Brackwater Elemental is one of those little sleepers in a set that I don’t think too many people pick up on right away. First off, its drawback is exactly that, a drawback, but the fact that it’s a 4/4 for 3 with unearth is still not nearly enough to warrant the dismissal of this card. I’ll explain it a bit better, if your opponent is on the play and they have a turn 2 Goblin Outlander followed by a turn 3 Ember Weaver they are in pretty good shape. However, if you have your own turn 3 Brackwater Elemental, the board is now in a state where the Jund player will only attack with the Goblin while leaving the Ember Weaver back. Because lets face it, you don’t want to lose your good creature to something that will die the moment it does something, right? This is a huge tempo swing in favor of the blue mage and it is these same tempo swings that take the Grixis tempo deck to victory
So how was the rest of my prerelease weekend? Super Bowl Sunday started off with me sitting down to draft a deck pretty similar to JR’s the night before. This deck had 2 Brackwaters, a couple Zombie Outlander (gotta love 2 drops that can block thrinaxes and thoctars all day), an Infectious Horror, and some decent removal. I sit down for the first round against playtesting partner and fellow PTQ’er BJ, who had drafted into the Esper shard. Game 1 I never really got into the game as I mulligan to 6 and he curved pretty good with a turn 1 Homunculus, turn 2 Glaze Fiend, turn 3 Parasitic Strix, turn 4 Esper Cormorants. Game 2 I decide to keep a pretty slow draw on the play and it is him this time that has to mulligan. He goes down to 6 and still gets mana screwed eventually, I land a turn 4 Infectious Horror with a turn 5 Maniacal Rage and starting swing for the fences, by about the 7th or 8th turn time is called (I honestly can’t tell you how much I hate 40 min. rounds) and I just give the match to him. I thought that this draft deck was pretty decent, and definitely deserved more games and thought, but there wasn’t much we could do.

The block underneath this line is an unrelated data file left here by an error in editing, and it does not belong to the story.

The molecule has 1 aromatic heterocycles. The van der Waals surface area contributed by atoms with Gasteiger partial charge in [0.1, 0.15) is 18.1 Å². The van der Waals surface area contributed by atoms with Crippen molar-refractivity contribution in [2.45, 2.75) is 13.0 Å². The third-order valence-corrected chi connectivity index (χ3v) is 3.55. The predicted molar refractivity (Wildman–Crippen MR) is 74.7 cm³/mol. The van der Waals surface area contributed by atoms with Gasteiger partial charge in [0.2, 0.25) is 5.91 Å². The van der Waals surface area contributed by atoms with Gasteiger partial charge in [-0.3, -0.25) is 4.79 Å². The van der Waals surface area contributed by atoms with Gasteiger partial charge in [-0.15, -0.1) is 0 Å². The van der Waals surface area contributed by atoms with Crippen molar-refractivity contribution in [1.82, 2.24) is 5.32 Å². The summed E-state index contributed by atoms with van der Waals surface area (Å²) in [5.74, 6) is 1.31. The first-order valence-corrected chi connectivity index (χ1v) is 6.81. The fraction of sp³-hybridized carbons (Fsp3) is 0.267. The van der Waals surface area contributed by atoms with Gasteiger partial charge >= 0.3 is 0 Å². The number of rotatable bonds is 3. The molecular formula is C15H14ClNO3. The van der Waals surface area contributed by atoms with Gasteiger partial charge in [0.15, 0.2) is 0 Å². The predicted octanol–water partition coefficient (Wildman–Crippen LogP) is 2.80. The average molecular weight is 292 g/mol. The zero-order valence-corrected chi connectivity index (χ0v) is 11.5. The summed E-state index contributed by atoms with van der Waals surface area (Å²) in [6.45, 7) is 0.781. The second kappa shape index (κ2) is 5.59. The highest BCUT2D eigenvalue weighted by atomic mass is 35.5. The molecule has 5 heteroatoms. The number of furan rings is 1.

I guess it wasn’t until this final draft of the weekend that I actually began to play like someone who pays attention to the limited format. My first pack showed me Voracious Dragon of which I took, as I’m a fan of both fliers and devour. As the draft went on (which was triple Conflux by the way) I fell into a Naya theme, with the highlights of my deck being 2 Scattershot Archers, 2 Toxic Iguanar, Ember Weaver, 2 Quenchable Fires, Voracious Dragon, and a Wild Leotau.
For the first round of the draft I was paired up against Tim, who had drafted a pretty versatile Bant-type deck, ranging from early flyers such as Aven Trailblazers to a decent late game with some fatties to top it off. Game 1 begins with me on the play and getting both of my Scattershot Archers into play pretty early. Additionally, my curve continues to get better with a turn 3 Paragon of the Amesha, all the while Tim’s fliers chipping at my life total. This stopped abruptly when I land an Ember Weaver to effectively clog up both the ground and the air putting us into a stalemate. After some debate concerning Domain I am able to clear Tim’s board via some teamwork with the Archers and the Weaver, the road to victory was rudimentary from there.
Game 2 Tim suffered pretty severe mana issues and wasn’t really able to mount much of an attack, Quenchable Fire really helped out as he was able to stabilize at about 9 life or so, and coupled Wild Leotau and the ever faithful Ember Weaver meant that I was on to the second round.